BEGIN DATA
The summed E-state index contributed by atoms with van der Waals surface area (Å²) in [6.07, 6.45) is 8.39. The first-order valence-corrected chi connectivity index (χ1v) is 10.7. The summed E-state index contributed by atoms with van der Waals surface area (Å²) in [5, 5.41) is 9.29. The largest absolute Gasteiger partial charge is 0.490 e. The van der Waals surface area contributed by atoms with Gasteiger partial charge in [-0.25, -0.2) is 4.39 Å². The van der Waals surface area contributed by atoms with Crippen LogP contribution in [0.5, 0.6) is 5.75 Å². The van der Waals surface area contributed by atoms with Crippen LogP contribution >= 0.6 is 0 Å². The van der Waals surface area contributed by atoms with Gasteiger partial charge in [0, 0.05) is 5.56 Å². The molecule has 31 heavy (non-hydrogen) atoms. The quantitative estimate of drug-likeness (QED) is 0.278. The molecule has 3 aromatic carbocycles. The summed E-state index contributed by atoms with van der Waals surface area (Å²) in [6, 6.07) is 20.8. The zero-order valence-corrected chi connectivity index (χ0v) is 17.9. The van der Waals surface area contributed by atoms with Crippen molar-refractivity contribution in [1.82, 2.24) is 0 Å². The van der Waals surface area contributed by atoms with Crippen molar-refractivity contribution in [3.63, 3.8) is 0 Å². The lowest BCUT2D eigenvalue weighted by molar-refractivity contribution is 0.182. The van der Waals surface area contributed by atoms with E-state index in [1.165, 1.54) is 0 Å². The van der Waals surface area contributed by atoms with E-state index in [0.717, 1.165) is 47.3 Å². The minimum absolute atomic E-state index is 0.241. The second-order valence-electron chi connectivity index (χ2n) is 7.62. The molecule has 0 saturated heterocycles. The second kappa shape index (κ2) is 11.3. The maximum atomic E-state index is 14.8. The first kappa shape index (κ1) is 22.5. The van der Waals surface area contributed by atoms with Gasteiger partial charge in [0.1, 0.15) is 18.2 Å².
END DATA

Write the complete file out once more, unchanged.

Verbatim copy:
The summed E-state index contributed by atoms with van der Waals surface area (Å²) in [6.07, 6.45) is 8.39. The first-order valence-corrected chi connectivity index (χ1v) is 10.7. The summed E-state index contributed by atoms with van der Waals surface area (Å²) in [5, 5.41) is 9.29. The largest absolute Gasteiger partial charge is 0.490 e. The van der Waals surface area contributed by atoms with Gasteiger partial charge in [-0.25, -0.2) is 4.39 Å². The van der Waals surface area contributed by atoms with Crippen LogP contribution in [0.5, 0.6) is 5.75 Å². The van der Waals surface area contributed by atoms with Crippen LogP contribution >= 0.6 is 0 Å². The van der Waals surface area contributed by atoms with Gasteiger partial charge in [0, 0.05) is 5.56 Å². The molecule has 31 heavy (non-hydrogen) atoms. The quantitative estimate of drug-likeness (QED) is 0.278. The molecule has 3 aromatic carbocycles. The summed E-state index contributed by atoms with van der Waals surface area (Å²) in [6, 6.07) is 20.8. The zero-order valence-corrected chi connectivity index (χ0v) is 17.9. The van der Waals surface area contributed by atoms with Crippen molar-refractivity contribution in [1.82, 2.24) is 0 Å². The van der Waals surface area contributed by atoms with Crippen molar-refractivity contribution in [3.63, 3.8) is 0 Å². The lowest BCUT2D eigenvalue weighted by molar-refractivity contribution is 0.182. The van der Waals surface area contributed by atoms with E-state index in [1.165, 1.54) is 0 Å². The van der Waals surface area contributed by atoms with E-state index in [0.717, 1.165) is 47.3 Å². The minimum absolute atomic E-state index is 0.241. The second-order valence-electron chi connectivity index (χ2n) is 7.62. The molecule has 0 saturated heterocycles. The second kappa shape index (κ2) is 11.3. The maximum atomic E-state index is 14.8. The first kappa shape index (κ1) is 22.5. The van der Waals surface area contributed by atoms with Gasteiger partial charge in [0.1, 0.15) is 18.2 Å².